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Starting Seeds with Sophia

Starting Seedlings Indoors for Brickyard Educational Farm’s Kids' Plot!

The winter is a time of rest for farmers, but with spring approaching, there are lots of behind the scenes jobs to be done! Crop planning, ordering seeds, and starting seedlings in a greenhouse, or in a south-facing window, are January, February and March activities!  Some people ask “Why do you plant seeds so early inside?”

I'm going to answer this question as well as walk you through a few step by step processes for how to do this in your house for your own garden or raised bed. Today's topic, why plant early?

Many gardeners and farmers plant seeds indoors, in late winter, for 3 reasons:

1.) Some frost sensitive, long season plants need to be indoors where it is warm so that they can be transplanted outdoors when the fear of frost has passed, and still have time to produce fruit by the end of the summer before the fall frost. In Maryland, that day is usually around April 15th.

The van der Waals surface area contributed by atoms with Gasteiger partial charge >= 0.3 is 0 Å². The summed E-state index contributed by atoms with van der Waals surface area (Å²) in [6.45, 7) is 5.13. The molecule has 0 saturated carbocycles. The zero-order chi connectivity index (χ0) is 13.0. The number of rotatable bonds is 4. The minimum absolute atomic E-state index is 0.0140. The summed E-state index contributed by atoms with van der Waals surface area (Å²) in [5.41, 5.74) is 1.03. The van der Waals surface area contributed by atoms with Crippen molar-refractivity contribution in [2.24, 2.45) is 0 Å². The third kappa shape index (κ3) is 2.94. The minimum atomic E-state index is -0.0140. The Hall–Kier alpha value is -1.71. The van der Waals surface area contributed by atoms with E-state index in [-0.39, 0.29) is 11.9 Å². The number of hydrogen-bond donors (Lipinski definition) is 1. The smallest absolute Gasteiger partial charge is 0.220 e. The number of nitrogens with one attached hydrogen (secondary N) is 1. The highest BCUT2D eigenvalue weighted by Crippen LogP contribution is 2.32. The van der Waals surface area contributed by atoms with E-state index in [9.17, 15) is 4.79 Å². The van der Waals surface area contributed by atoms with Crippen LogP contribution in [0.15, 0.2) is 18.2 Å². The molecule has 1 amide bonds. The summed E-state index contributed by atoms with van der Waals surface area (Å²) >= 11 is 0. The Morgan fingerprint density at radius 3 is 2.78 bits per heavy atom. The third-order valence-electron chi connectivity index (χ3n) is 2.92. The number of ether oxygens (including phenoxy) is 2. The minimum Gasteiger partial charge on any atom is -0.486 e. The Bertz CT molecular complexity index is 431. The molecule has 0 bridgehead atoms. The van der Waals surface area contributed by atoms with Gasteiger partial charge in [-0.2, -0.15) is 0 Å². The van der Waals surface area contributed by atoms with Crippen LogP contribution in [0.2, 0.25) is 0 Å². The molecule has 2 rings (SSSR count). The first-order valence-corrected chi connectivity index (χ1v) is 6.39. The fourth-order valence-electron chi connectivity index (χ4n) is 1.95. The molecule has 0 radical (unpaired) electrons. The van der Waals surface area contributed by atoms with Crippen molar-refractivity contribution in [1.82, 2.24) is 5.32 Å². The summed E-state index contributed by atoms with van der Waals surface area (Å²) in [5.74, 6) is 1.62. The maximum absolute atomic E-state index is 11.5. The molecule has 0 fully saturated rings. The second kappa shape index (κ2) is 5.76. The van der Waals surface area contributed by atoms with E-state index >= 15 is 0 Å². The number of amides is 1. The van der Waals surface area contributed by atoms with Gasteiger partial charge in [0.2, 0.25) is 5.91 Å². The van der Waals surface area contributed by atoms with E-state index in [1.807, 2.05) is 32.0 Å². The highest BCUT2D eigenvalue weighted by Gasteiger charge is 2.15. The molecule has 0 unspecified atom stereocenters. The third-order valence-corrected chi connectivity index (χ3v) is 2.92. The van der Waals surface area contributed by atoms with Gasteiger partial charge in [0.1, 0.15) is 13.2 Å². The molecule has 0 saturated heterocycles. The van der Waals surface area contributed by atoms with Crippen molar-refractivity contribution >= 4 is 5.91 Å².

2.) Certain plants are able to get a head start on the season by being able to harvest crops as early as possible during the season.  For example, crops in the Brassica family such as broccoli, cabbage, cauliflower, collard greens, kale and kohlrabi are cold tolerant, and therefore can be started indoors, and transplanted outside when the ground has thawed even if there is still a danger of frost early in the spring.

3.) Seeding in a greenhouse and transplanting out into your field or garden can help reduce your seed costs and it also allows for better germination rates when comparing to planting straight into the ground (farmers call that direct seeding).

Next: Supplies for Starting Seedlings Indoors​

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